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East Germany's 'Forbidden Films' Continues


The Goethe Institute's "The Forbidden Films" series--six East German films from the mid-'60s that were banned until reunification--continues Tuesday with Kurt Maetzig's "I Am a Rabbit" at 6 p.m. and again at 8:45 p.m. Extremely well-written by Manfred Bieler, "I Am a Rabbit" was directed by Maetzig, one of the GDR's most famous and justly celebrated directors. It stars Maria Morzeck as a vivacious and pretty East Berlin waitress, who good-naturedly fends off the many male patrons who pursue her.

At first we have the impression that we're in for a comedy, but the film swiftly deepens as we learn that her older brother has been sent to prison for "openly provocative behavior against the State"--never is his sister able to find out just what this consisted of. She consequently has been denied entrance to college.

Maetzig and Bieler pull off a terrifically risky plot twist: They have the waitress fall in love with the very judge (Alfred Muller)--she does not recognize him at first--who has sent her brother to prison. The impact this vulnerable yet poised and resilient young woman and the slightly paunchy and pompous judge have upon each other is resounding and reverberates with stinging implications for the undue harshness and outright injustice of East Germany's legal system.

"I Am a Rabbit" is comprehensive yet intimate; deadly serious yet witty, and often comical, and in the scope of its accomplishment brings to mind Volker Schlondorff's "A Free Woman" and "The Lost Honor of Katharina Blum."

Frank Beyer's "Mark of the Stones," which Beyer and Karl George Egel adapted from Erik Neutsch's novel, is arguably the masterpiece of the series--and the only one that recalls American movies. It screens Thursday at 6 p.m. and 8:45 p.m. It is sparked by the magnetic presence of Manfred Krug, who recalls both the great German star Hans Albers and John Wayne in his easy, good-natured masculinity and sheer naturalness.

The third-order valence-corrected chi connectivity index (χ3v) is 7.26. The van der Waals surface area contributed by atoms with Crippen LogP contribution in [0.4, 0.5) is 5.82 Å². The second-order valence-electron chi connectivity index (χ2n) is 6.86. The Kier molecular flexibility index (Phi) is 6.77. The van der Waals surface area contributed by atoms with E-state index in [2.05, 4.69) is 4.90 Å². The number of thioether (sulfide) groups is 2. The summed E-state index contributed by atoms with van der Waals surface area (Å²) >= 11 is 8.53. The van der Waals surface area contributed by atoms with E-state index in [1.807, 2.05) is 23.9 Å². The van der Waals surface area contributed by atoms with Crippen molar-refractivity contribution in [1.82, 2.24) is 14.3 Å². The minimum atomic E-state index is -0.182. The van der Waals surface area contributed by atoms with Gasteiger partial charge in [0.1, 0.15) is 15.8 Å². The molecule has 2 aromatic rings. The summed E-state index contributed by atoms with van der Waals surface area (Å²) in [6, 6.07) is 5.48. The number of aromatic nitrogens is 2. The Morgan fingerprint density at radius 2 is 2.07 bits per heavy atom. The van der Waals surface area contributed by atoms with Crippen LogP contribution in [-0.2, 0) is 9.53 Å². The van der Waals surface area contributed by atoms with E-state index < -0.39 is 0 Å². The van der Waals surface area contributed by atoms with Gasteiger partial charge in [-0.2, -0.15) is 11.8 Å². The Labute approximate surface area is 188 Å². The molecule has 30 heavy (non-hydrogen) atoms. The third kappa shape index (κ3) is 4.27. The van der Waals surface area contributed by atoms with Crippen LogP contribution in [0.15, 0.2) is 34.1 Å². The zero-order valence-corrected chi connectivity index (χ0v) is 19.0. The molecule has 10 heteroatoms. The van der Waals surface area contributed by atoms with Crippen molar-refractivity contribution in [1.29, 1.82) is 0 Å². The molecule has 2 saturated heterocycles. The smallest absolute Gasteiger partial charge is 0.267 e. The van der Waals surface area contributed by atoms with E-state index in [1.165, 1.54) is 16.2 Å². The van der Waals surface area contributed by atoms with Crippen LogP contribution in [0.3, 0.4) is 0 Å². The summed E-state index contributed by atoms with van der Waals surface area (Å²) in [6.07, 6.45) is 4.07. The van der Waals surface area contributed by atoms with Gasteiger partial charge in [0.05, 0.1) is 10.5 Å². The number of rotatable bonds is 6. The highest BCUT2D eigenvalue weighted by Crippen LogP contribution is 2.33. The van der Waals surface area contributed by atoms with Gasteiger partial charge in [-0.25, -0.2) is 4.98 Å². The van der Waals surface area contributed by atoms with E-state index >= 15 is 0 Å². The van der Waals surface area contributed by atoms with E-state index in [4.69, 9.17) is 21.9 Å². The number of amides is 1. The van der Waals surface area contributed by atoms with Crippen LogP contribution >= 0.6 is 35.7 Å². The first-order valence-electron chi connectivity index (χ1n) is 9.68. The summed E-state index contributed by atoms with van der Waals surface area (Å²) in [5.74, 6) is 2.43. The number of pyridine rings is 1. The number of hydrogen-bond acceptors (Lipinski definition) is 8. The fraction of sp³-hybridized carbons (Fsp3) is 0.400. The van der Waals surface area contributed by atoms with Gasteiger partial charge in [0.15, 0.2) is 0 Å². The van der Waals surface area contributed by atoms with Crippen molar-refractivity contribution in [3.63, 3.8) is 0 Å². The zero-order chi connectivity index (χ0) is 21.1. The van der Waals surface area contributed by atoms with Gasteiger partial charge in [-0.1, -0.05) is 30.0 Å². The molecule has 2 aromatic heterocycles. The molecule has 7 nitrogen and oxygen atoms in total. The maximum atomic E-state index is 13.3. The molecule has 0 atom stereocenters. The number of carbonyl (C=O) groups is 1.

In essence the film takes a classic Hollywood triangle--two men in love with the same woman--and sets it down in a situation that allows for unstinting criticism of the corruption, hypocrisy and inefficiency crippling East German industry.

Krug is the husky, hard-working, hard-living head of a labor crew working on a huge construction project, circa 1960. He falls hard for the Ida Lupino-ish engineer (Krystyna Stypulkowska) assigned to the project--even though she becomes pregnant by a skinny, intense Communist Party secretary (Eberhard Esche) overseeing the entire undertaking. The lives of the three protagonists become intertwined not only with one another but with the escalating problems encumbering the project. The tension between the personal and the political fairly crackles, and this long film--150 minutes--is never for a second less than stirring and absorbing.

Information: (213) 525-3388.


Silent Film Fan's Delight: Lewis Milestone's "The Garden of Eden" (1928), which screens Wednesday at 8 p.m. at the Silent Movie, 611 N. Fairfax, is as obscure as his anti-war classic "All Quiet on the Western Front" (1930) is famous.

Frothy and sophisticated, the film starts out like something from Erich von Stroheim, with those two all-time screen decadents, Lowell Sherman, as an aristocratic Budapest playboy, and Maude George, as a nightclub operator-procuress, menacing the virtue of her new chorine Corinne Griffith, who escapes to Monte Carlo with the cabaret's seamstress Louise Dresser, a once-rich baroness. Ensconced in the luxe Hotel Eden--hence, the film's title--the lovely Griffith swiftly attracts a rich suitor (Charles Ray) but she's in dire danger of running out of money before he pops the question. This Hans Kraly adaptation of Avery Hopwood's romantic stage farce has further complications in store for the couple.

"The Garden of Eden" is a silent film buff's delight. It's far from flawless but its pristine print shows off its superb black-and-white cinematography and gorgeous production design--George's nightclub, for example, is an Art Deco triumph.

It's not in either Stroheim or Lubitsch's league but it is fun, despite a seriously miscast Ray, who had hit the peak of his popularity around 1920 specializing in country bumpkins and whose fleshy, boyish looks didn't age well. (Gilbert Roland would have been perfect in the part.)

Information: (213) 653-2389.

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